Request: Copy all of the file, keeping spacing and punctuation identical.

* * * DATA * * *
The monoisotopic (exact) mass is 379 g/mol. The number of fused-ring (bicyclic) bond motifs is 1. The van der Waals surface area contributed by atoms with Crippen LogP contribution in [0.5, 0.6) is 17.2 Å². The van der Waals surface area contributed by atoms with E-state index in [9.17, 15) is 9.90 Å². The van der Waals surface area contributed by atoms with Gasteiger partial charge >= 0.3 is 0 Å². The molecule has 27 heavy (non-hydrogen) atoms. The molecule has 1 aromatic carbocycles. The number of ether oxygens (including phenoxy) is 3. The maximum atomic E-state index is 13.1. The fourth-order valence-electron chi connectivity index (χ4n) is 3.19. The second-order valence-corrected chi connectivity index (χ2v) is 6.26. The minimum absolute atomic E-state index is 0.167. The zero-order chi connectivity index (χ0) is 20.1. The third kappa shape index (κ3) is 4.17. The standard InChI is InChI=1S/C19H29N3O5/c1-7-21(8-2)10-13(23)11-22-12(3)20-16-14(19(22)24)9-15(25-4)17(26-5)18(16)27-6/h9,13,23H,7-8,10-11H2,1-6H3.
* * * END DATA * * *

The monoisotopic (exact) mass is 379 g/mol. The number of fused-ring (bicyclic) bond motifs is 1. The van der Waals surface area contributed by atoms with Crippen LogP contribution in [0.5, 0.6) is 17.2 Å². The van der Waals surface area contributed by atoms with E-state index in [9.17, 15) is 9.90 Å². The van der Waals surface area contributed by atoms with Gasteiger partial charge >= 0.3 is 0 Å². The molecule has 27 heavy (non-hydrogen) atoms. The molecule has 1 aromatic carbocycles. The number of ether oxygens (including phenoxy) is 3. The maximum atomic E-state index is 13.1. The fourth-order valence-electron chi connectivity index (χ4n) is 3.19. The second-order valence-corrected chi connectivity index (χ2v) is 6.26. The minimum absolute atomic E-state index is 0.167. The zero-order chi connectivity index (χ0) is 20.1. The third kappa shape index (κ3) is 4.17. The standard InChI is InChI=1S/C19H29N3O5/c1-7-21(8-2)10-13(23)11-22-12(3)20-16-14(19(22)24)9-15(25-4)17(26-5)18(16)27-6/h9,13,23H,7-8,10-11H2,1-6H3.